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Cinema de Paris Then and now Montreal

By: Dick Nieuwendyk – mtltimes.ca

Cinema de Paris – Saint Catherine street stretches for 11 kilometres across the city from east to west, and is Montreal’s main commercial artery lined with major department stores, shops and restaurants. In the mid 1700s it was a dirt road lined with farm fields, orchards and a few homes. In the late 1800s it became a busy street with large stores, churches and theatres. In 1907, Montreal had 53 theatres, and by 1914, there were around 100. Many of these were located on the downtown part of Saint Catherine street, showing films and offering vaudeville shows. One of them was the Cinema de Paris, built in 1912 as the Colonial Theatre. In 1915 it was renamed the Connaught (for the Duke of Connaught, Governor General of Canada). It then became the Regal Theatre in 1920, the Roxy in 1930, and the Cinema de Paris in 1931. In 1941, it became the Newsreel, the Victory in 1943, and back again to Cinema de Paris in 1945. It closed as a cinema in 1960.

In 1979 the building became home to Supersexe, a 400-capacity, 10,000 square foot club, which became one of the largest and most famous strip clubs in Montreal. Club Supersexe, with its huge, half-circular sign, sporting comic book-style sexy heroines flying across a sky, dressed in tiny bikinis and traditional capes and boots, featured some of the hottest dancers on the strip.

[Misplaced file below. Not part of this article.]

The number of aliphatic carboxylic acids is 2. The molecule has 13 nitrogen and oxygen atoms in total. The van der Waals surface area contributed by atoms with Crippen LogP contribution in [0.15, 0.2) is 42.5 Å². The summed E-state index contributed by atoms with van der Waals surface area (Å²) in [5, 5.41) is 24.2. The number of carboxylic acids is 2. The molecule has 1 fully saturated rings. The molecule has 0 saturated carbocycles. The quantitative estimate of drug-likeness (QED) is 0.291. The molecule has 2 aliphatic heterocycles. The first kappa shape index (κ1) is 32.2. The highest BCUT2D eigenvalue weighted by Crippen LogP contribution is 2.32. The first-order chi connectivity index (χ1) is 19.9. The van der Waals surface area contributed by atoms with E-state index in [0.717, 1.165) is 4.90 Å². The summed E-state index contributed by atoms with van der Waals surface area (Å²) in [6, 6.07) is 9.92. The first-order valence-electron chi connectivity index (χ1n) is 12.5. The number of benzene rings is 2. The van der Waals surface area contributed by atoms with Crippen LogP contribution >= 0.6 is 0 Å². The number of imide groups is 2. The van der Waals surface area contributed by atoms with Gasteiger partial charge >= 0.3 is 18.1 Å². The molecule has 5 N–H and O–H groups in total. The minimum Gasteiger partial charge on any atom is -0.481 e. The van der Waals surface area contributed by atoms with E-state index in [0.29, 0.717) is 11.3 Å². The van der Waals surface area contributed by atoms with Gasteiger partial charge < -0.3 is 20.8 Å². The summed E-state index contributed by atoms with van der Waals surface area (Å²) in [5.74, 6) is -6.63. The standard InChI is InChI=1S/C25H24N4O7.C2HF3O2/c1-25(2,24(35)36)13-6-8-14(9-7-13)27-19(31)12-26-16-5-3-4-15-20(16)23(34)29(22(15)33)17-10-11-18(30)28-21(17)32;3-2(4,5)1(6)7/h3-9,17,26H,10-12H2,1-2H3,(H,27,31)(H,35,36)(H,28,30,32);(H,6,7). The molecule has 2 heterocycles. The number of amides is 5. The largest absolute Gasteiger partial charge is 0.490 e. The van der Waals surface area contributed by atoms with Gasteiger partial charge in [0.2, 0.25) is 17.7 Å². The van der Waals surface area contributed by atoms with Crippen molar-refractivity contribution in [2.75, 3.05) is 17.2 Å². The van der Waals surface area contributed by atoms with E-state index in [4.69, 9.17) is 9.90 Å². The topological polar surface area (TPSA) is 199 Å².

Cinema de Paris – ca 1940 The building is located at 896 Rue Sainte Catherine West. – Ville de Montréal, Gestion de documents et archives
Club Supersexe closed early 2016. – Photo: Dick Nieuwendyk

In the early 80s the club hosted “Tits for Tots”, a strip-a-thon fundraiser for the Montreal Children’s Hospital, organized by Lindalee Tracy, a stripper known by her stage name “Fonda Peters”. “Tits for Tots” became a city-wide annual charity event. In the mid 80s, Lindalee worked for CBC’s “As It Happens” and “Sunday Morning” . Here she met her husband, filmmaker Peter Raymont. The couple formed White Pine Pictures, an independent film and television production company, producing documentaries and docudramas. Lindalee died in 2006 at the age of 49 after a four-year battle with breast cancer. Tracey’s friends and family created the Lindalee Tracey Award to celebrate her memory and accomplishments. The annual award is presented to a Canadian filmmaker at the Hot Docs film festival in Toronto.

To see the article in the Montreal Times 22.66 May 13, 2017 edition please click on the above image


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